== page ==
This week the Catholic League came out strongly against proposed legislation in Utah aiming to eliminate an exemption for clergy when it comes to reporting confidential confessions detailing abuse. Meanwhile, the Montana Supreme Court recently cited clergy-penitent exemptions in a decision overturning a jury verdict of $35 million against local Jehovah’s Witnesses for not reporting abuse discovered in the mid-2000s. The court ruled, unanimously, that under Montana law, “Clergy are not required to report known or suspected child abuse if the knowledge results from a congregation member’s confidential communication or confession and if the person making the statement does not consent to disclosure.”
Even as the Montana court’s decision upholds the continued efficacy of legal privileges aimed at protecting private confessions to clergy, some question the wisdom of priest-penitent privileges when child abuse is confessed. Protecting children from abuse is vital, meriting unrelenting efforts to support victims and prosecute perpetrators. A majority of states still recognize that such efforts can be pursued while balancing valuable protections of certain confidential spousal, attorney-client or priest-penitent communications.
Under Utah law, clergy are among those required to report suspected abuse. But, like a majority of states, Utah also provides an exemption from reporting when abuse is discovered through a confidential confession to clergy. In addition to Utah, 25 other states have mandatory reporting laws which specifically name clergy (alongside other community members such teachers and law enforcement) as required under law to report child abuse.
But, in all but a small handful of states, clergy are exempt in circumstances of clergy-penitent confession. Still other states have laws which make all adults — including clergy — mandatory reporters of child abuse, but, according to a review by Christianity Today, even a majority of those states (eight total) similarly “provide an exemption via the clergy-penitent privilege.”
As others have argued, the push to eliminate the clergy-penitent privilege raises First Amendment red flags; others are concerned about winnowing away laws related to personal freedom or privacy, particularly at a time when mass surveillance is ubiquitous and personal data breaches are common. For at least two centuries, however, jurists in common law traditions have recognized an additional reason why attempts to compel clergy to “divulge any confessions made … in the course of religious visits” might actually subvert the chief “object of punishment,” namely “the reformation and improvement of the offender.” The hope inherent in confidential confession is that clergy can help the penitent change, reform and, in instances of criminal activity, turn themselves in to square with the law, their victims and ultimately pay the appropriate legal debt to society for their wrongs.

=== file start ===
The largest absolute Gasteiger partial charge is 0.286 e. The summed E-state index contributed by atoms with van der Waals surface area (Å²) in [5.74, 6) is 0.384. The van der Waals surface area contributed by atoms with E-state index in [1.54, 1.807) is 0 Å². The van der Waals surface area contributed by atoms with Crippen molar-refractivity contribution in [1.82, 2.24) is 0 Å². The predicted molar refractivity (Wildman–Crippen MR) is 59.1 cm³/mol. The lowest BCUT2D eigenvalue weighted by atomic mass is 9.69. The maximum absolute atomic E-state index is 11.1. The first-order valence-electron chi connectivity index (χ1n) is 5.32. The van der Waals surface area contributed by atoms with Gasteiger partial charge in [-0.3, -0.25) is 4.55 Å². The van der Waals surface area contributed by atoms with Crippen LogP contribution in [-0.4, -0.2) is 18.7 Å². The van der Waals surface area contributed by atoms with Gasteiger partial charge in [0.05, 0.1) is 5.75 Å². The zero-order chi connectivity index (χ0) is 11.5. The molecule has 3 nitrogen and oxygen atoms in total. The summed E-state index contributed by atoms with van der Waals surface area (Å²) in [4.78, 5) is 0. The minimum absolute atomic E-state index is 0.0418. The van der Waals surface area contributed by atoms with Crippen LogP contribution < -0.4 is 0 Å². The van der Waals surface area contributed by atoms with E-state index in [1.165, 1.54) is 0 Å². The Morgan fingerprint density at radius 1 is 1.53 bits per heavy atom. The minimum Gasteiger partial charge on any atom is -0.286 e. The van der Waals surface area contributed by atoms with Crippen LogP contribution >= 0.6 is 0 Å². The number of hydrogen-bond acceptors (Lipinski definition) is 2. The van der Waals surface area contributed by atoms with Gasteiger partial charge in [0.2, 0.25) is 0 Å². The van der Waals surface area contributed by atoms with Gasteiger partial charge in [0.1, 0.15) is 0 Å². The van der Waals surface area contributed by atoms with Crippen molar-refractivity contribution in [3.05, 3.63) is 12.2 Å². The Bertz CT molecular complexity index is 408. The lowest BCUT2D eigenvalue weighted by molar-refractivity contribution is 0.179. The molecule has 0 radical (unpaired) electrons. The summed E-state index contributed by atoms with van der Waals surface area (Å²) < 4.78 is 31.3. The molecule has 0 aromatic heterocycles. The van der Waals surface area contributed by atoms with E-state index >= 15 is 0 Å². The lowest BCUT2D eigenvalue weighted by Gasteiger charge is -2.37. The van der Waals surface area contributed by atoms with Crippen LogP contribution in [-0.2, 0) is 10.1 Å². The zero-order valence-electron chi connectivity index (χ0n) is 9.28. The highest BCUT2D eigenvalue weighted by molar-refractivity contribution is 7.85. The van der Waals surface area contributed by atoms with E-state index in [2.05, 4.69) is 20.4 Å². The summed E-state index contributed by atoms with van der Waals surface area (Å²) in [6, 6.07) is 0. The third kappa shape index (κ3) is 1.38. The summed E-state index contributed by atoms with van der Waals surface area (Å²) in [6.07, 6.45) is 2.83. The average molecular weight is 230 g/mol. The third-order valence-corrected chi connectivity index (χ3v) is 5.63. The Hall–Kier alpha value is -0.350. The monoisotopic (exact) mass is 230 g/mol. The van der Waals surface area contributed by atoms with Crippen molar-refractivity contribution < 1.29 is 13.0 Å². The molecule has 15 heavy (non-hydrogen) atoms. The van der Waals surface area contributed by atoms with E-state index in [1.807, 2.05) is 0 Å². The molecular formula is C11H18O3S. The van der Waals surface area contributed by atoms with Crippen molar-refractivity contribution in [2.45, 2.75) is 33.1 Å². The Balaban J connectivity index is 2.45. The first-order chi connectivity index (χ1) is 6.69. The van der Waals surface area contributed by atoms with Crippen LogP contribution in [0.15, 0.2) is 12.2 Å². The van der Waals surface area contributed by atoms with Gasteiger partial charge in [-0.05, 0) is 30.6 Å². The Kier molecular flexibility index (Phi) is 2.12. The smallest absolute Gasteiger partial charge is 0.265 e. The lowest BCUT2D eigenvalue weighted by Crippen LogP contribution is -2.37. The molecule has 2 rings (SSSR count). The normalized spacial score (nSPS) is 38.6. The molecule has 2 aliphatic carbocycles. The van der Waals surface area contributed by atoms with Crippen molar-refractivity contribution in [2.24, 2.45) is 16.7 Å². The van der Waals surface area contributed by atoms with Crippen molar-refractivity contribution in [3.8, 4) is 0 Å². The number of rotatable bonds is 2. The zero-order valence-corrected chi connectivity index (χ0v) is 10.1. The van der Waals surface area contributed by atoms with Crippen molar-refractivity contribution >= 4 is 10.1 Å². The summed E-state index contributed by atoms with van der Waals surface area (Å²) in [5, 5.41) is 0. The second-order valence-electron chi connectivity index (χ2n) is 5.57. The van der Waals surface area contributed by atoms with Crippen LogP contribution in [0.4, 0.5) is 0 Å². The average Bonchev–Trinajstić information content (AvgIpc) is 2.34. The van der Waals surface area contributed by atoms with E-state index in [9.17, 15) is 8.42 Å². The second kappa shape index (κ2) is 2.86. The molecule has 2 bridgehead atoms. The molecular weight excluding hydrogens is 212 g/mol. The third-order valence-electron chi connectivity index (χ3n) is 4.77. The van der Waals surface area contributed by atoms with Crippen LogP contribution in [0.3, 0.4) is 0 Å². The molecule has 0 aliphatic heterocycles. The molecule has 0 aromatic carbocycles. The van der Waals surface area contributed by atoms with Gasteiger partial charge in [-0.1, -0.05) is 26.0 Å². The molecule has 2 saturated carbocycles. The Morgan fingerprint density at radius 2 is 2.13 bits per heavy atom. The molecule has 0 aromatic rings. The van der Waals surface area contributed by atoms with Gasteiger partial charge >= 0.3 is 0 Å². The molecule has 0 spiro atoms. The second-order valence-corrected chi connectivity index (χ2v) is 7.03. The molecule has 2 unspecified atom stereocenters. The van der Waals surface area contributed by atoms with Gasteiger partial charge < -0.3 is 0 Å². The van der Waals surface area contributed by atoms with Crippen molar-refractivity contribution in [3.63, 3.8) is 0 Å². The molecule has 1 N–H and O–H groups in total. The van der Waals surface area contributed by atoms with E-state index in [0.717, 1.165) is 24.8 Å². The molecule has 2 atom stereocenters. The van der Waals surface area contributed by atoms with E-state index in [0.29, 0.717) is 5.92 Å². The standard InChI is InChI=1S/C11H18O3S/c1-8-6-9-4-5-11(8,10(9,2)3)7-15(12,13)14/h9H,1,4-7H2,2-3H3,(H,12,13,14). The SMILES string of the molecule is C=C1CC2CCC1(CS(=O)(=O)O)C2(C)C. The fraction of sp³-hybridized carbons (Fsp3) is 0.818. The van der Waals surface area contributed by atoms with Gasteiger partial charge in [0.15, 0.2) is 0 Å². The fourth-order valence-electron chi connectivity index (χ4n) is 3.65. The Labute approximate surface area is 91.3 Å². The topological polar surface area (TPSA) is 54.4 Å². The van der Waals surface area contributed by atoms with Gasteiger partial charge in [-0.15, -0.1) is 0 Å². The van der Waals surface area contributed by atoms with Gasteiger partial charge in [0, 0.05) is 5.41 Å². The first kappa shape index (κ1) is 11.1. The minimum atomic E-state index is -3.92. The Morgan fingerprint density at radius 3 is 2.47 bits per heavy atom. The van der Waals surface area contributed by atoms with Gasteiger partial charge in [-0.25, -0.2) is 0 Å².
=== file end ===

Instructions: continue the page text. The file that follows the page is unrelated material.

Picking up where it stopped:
It stands to reason that eliminating certain clergy-penitent exemptions would deter perpetrators from freely confessing. And, in the words of a Colorado-based attorney discussing the proposed legislation in Utah, “The confessional is not just a black hole. If a priest hears something in confession, they may urge the person to get help, talk to police or say ‘talk to me outside of the confessional.’”
Meanwhile, any legislation that seeks to pry open the priest-penitent privilege, according to religious experts, risks trampling the “Seal of Confession,” a tenant of Catholic canon law dating back to at least the early 1200s. Catholic clergy warn that any betrayal of confidence from confession results in a priest’s excommunication. For centuries, even opponents of religion, such as Jeremy Bentham, have recognized the necessity of protecting the privilege rooted in both the Catholic faith and the common law tradition.
None of this is to discount the deeply troubling instances of abuse that occur at the hands of religious. Clergy — alongside fellow community members — must work assiduously to eradicate the scourge of abuse in any form. There must be zero tolerance, and, for Christians, Jesus Christ was unequivocal in his condemnation of those who harm “little ones.” While there must be no shadows in which perpetrators can hide from justice, in weighing public policies, a majority of states have found ways to acknowledge First Amendment freedoms and the longstanding importance of confidential confessions while continuing to fight for and protect the most vulnerable in society.